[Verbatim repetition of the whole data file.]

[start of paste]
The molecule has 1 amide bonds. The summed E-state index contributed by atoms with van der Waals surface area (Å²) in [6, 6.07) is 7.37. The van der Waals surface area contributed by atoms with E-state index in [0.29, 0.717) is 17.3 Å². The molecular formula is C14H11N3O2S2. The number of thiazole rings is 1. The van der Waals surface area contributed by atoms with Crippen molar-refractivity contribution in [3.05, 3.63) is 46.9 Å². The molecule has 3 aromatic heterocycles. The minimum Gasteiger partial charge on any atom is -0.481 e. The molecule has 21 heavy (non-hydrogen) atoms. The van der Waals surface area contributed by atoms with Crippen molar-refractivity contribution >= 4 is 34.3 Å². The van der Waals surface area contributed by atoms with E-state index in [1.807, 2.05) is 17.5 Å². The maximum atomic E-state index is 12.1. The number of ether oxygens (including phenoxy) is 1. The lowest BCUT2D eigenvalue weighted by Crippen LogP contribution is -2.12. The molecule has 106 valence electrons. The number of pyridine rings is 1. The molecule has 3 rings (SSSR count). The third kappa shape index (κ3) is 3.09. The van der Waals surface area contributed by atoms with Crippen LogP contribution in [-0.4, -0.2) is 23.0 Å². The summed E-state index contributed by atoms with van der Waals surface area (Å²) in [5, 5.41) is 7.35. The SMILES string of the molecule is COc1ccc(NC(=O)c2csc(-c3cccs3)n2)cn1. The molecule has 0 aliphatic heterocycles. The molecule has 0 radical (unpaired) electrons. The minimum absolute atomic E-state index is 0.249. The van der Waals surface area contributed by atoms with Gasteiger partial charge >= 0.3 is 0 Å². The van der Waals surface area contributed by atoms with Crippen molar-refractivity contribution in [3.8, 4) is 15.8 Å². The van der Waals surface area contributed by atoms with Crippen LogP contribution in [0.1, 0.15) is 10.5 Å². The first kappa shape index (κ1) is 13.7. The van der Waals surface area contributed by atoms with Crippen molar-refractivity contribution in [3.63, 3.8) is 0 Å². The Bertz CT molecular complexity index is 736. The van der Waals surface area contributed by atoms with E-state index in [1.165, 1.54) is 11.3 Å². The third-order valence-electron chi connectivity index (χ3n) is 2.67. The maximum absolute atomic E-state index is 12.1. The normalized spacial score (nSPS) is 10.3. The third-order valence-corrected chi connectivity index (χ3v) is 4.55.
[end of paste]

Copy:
The molecule has 1 amide bonds. The summed E-state index contributed by atoms with van der Waals surface area (Å²) in [6, 6.07) is 7.37. The van der Waals surface area contributed by atoms with E-state index in [0.29, 0.717) is 17.3 Å². The molecular formula is C14H11N3O2S2. The number of thiazole rings is 1. The van der Waals surface area contributed by atoms with Crippen molar-refractivity contribution in [3.05, 3.63) is 46.9 Å². The molecule has 3 aromatic heterocycles. The minimum Gasteiger partial charge on any atom is -0.481 e. The molecule has 21 heavy (non-hydrogen) atoms. The van der Waals surface area contributed by atoms with Crippen molar-refractivity contribution >= 4 is 34.3 Å². The van der Waals surface area contributed by atoms with E-state index in [1.807, 2.05) is 17.5 Å². The maximum atomic E-state index is 12.1. The number of ether oxygens (including phenoxy) is 1. The lowest BCUT2D eigenvalue weighted by Crippen LogP contribution is -2.12. The molecule has 106 valence electrons. The number of pyridine rings is 1. The molecule has 3 rings (SSSR count). The third kappa shape index (κ3) is 3.09. The van der Waals surface area contributed by atoms with Crippen LogP contribution in [-0.4, -0.2) is 23.0 Å². The summed E-state index contributed by atoms with van der Waals surface area (Å²) in [5, 5.41) is 7.35. The SMILES string of the molecule is COc1ccc(NC(=O)c2csc(-c3cccs3)n2)cn1. The molecule has 0 aliphatic heterocycles. The molecule has 0 radical (unpaired) electrons. The minimum absolute atomic E-state index is 0.249. The van der Waals surface area contributed by atoms with Gasteiger partial charge >= 0.3 is 0 Å². The van der Waals surface area contributed by atoms with Crippen molar-refractivity contribution in [3.8, 4) is 15.8 Å². The van der Waals surface area contributed by atoms with Crippen LogP contribution in [0.1, 0.15) is 10.5 Å². The first kappa shape index (κ1) is 13.7. The van der Waals surface area contributed by atoms with Crippen molar-refractivity contribution in [3.63, 3.8) is 0 Å². The Bertz CT molecular complexity index is 736. The van der Waals surface area contributed by atoms with E-state index in [1.165, 1.54) is 11.3 Å². The third-order valence-electron chi connectivity index (χ3n) is 2.67. The maximum absolute atomic E-state index is 12.1. The normalized spacial score (nSPS) is 10.3. The third-order valence-corrected chi connectivity index (χ3v) is 4.55.